Under this probability constraint, we can now derive the optimal policy with which to compare the bandit. The policy that maximizes the expected reward (2) will play the optimal action
with the highest allowed probability. The remainder of the probability is assigned as follows. If the optimal action is nonzero, the optimal policy will then play the zero action with the remaining probability (which is the minimum allowed probability of playing the zero action). If the optimal action is zero, the optimal policy will play the nonzero action with the highest expected reward
with the remaining probability, i.e. . To summarize, under the constraint , the expected reward maximizing policy plays arm with probability , where
(3)  
3 Actioncentered contextual bandit
Since the observed reward always contains the sum of the baseline reward and the differential reward we are estimating, and the baseline reward is arbitrarily complex, the main challenge is to isolate the differential reward at each time step. We do this via an actioncentering trick, which randomizes the action at each time step, allowing us to construct an estimator whose expectation is proportional to the differential reward , where is the nonzero action chosen by the bandit at time to be randomized against the zero action. For simplicity of notation, we set the probability of the bandit taking nonzero action to be equal to .
3.1 Centering the actions  an unbiased estimate
To determine a policy, the bandit must learn the coefficients of the model for the differential reward as a function of . If the bandit had access at each time to the differential reward , we could estimate using a penalized leastsquares approach by minimizing
over , where is the reward under action at time (Agrawal & Goyal, 2013). This corresponds to the Bayesian estimator when the reward is Gaussian. Although we have only access to , not , observe that given , the bandit randomizes to with probability and otherwise. Thus
(4)  
Thus , which only uses the observed
, is proportional to an unbiased estimator of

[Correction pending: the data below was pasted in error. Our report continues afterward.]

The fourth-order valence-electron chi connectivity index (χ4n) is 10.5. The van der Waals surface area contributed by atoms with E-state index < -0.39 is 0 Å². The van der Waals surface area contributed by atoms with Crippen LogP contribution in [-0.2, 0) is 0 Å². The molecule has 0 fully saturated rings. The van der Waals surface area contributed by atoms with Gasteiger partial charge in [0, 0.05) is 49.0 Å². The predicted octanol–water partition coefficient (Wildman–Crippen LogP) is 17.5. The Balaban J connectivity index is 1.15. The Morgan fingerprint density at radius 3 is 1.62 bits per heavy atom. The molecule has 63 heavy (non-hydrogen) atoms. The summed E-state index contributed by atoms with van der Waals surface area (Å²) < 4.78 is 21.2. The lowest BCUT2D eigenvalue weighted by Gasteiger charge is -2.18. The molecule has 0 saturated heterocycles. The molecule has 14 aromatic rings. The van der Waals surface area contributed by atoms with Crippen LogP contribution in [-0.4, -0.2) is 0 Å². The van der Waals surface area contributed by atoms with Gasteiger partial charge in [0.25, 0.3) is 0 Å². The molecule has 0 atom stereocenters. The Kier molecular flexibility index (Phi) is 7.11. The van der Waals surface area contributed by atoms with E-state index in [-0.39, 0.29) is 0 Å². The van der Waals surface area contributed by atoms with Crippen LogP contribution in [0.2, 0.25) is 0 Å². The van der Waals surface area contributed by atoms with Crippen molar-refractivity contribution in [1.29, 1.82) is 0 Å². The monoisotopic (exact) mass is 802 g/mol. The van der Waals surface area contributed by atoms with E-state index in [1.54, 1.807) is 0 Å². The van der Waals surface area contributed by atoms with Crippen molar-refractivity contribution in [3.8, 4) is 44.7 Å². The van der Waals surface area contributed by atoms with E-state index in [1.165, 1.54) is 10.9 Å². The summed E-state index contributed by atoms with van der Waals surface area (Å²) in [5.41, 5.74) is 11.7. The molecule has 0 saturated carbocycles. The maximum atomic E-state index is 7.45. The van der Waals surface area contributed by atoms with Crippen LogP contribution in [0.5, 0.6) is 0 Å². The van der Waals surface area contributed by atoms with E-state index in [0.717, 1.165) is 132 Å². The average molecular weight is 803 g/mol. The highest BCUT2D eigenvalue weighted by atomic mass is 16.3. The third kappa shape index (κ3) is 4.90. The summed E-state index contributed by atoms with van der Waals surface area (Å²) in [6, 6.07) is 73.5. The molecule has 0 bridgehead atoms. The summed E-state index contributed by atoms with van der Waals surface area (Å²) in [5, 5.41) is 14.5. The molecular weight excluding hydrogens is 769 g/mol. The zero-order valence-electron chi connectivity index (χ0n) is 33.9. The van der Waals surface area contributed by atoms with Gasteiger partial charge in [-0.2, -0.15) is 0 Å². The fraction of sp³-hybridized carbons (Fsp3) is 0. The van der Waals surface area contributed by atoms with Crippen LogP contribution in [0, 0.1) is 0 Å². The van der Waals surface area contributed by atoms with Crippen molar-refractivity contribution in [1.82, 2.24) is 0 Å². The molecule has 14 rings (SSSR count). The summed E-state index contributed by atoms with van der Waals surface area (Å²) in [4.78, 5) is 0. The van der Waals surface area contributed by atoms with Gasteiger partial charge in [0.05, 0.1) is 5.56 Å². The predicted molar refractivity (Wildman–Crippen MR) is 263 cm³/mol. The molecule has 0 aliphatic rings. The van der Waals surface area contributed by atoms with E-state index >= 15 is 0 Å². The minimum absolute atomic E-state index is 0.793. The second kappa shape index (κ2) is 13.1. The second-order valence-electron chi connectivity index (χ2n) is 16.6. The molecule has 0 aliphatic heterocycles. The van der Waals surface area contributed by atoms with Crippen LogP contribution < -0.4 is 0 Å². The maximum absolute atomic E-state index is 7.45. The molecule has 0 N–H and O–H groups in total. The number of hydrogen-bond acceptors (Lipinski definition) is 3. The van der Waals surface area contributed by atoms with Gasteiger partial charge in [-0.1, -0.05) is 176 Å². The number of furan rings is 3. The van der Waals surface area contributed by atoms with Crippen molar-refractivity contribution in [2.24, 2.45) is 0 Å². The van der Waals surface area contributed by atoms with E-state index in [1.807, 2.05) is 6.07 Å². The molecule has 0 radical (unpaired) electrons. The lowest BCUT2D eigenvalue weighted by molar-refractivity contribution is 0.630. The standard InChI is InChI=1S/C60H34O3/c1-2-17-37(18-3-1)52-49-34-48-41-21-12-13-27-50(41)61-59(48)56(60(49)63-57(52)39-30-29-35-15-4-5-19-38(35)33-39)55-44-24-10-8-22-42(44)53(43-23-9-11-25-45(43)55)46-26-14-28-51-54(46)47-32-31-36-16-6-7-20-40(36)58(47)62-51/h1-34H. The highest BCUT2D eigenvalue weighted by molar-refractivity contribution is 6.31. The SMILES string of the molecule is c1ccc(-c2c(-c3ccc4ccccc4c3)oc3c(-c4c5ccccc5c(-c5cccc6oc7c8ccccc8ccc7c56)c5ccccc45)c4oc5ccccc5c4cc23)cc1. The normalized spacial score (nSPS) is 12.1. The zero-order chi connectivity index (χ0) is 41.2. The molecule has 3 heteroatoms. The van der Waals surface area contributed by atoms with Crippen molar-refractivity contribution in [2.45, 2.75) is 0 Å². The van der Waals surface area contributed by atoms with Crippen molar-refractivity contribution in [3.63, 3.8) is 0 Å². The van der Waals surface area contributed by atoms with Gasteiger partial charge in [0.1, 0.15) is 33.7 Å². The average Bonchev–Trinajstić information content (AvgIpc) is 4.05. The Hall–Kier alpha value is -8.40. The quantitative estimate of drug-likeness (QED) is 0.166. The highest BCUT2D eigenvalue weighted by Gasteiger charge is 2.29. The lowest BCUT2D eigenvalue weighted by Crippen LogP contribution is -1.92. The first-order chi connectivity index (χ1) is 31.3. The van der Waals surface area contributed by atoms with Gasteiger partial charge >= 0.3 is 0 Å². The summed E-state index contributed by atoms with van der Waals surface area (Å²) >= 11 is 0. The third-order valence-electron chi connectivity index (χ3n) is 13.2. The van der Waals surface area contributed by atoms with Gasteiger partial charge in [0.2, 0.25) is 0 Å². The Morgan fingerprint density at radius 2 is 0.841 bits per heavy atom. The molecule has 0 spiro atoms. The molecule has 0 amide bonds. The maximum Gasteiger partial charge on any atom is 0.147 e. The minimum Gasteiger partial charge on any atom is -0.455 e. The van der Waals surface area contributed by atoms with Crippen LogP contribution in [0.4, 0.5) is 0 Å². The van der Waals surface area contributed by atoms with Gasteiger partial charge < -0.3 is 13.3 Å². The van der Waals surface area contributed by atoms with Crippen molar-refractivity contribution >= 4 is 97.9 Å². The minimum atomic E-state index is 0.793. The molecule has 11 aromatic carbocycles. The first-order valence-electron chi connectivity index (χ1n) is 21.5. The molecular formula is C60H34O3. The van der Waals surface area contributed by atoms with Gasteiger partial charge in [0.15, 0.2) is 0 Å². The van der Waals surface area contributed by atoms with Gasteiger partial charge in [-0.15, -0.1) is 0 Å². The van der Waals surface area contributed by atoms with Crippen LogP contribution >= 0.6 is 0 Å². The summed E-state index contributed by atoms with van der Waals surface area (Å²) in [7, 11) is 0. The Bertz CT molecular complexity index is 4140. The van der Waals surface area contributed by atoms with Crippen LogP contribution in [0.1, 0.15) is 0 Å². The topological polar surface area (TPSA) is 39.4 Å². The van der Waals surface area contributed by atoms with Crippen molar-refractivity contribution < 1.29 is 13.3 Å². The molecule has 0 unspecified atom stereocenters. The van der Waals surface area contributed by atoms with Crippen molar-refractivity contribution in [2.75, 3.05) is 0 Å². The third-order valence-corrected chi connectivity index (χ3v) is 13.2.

. Recalling that are both known since they are chosen by the bandit at time , we create the estimate of the differential reward between and action 0 at time asThe corresponding penalized weighted leastsquares estimator for using is the minimizer of
(5)  
where for simplicity of presentation we have used unit penalization , and
The weighted leastsquares weights are , since
and the standard deviation of
given is of order . The minimizer of (5) is .3.2 ActionCentered Thompson Sampling
As the Thompson sampling approach generates probabilities of taking an action, rather than selecting an action, Thompson sampling is particularly suited to our regression approach. We follow the basic framework of the contextual Thompson sampling approach presented by Agrawal & Goyal (2013), extending and modifying it to incorporate our actioncentered estimator and probability constraints.
The critical step in Thompson sampling is randomizing the model coefficients according to the prior for at time . A is generated, and the action chosen to maximize . The probability that this procedure selects any action is determined by the distribution of ; however, it may select action 0 with a probability not in the required range . We thus introduce a twostep hierarchical procedure. After generating the random , we instead choose the nonzero maximizing the expected reward
Then we randomly determine whether to take the nonzero action, choosing with probability
(6) 
and otherwise, where . is the probability that the expected relative reward of action is higher than zero for . This probability is easily computed using the normal CDF. Finally the bandit updates , and computes an updated . Our actioncentered Thompson sampling algorithm is summarized in Algorithm 1.
4 Regret analysis
Classically, the regret of a bandit is defined as the difference between the reward achieved by taking the optimal actions , and the expected reward received by playing the arm chosen by the bandit
(7) 
where the expectation is taken conditionally on . For simplicity, let be the probability that the optimal policy takes a nonzero action, and recall that is the probability the bandit takes a nonzero action. The probability constraint implies that the optimal policy (3) plays the optimal arm with a probability bounded away from 0 and 1, hence definition (7) is no longer meaningful. We can instead create a regret that is the difference in expected rewards conditioned on , but not on the randomized action :
(8) 
where we have recalled that given , the bandit plays action with probability and plays the with differential reward 0 otherwise. The actioncentered contextual bandit attempts to minimize the cumulative regret over horizon .
4.1 Regret bound for ActionCentered Thompson Sampling
In the following theorem we show that with high probability, the probabilityconstrained Thompson sampler has low regret relative to the optimal probabilityconstrained policy.
Theorem 1.
Consider the actioncentered contextual bandit problem, where is potentially time varying, and at time given is chosen by an adversary. Under this regime, the total regret at time for the actioncentered Thompson sampling contextual bandit (Algorithm 1) satisfies
with probability at least , for any , . The constant is in the proof.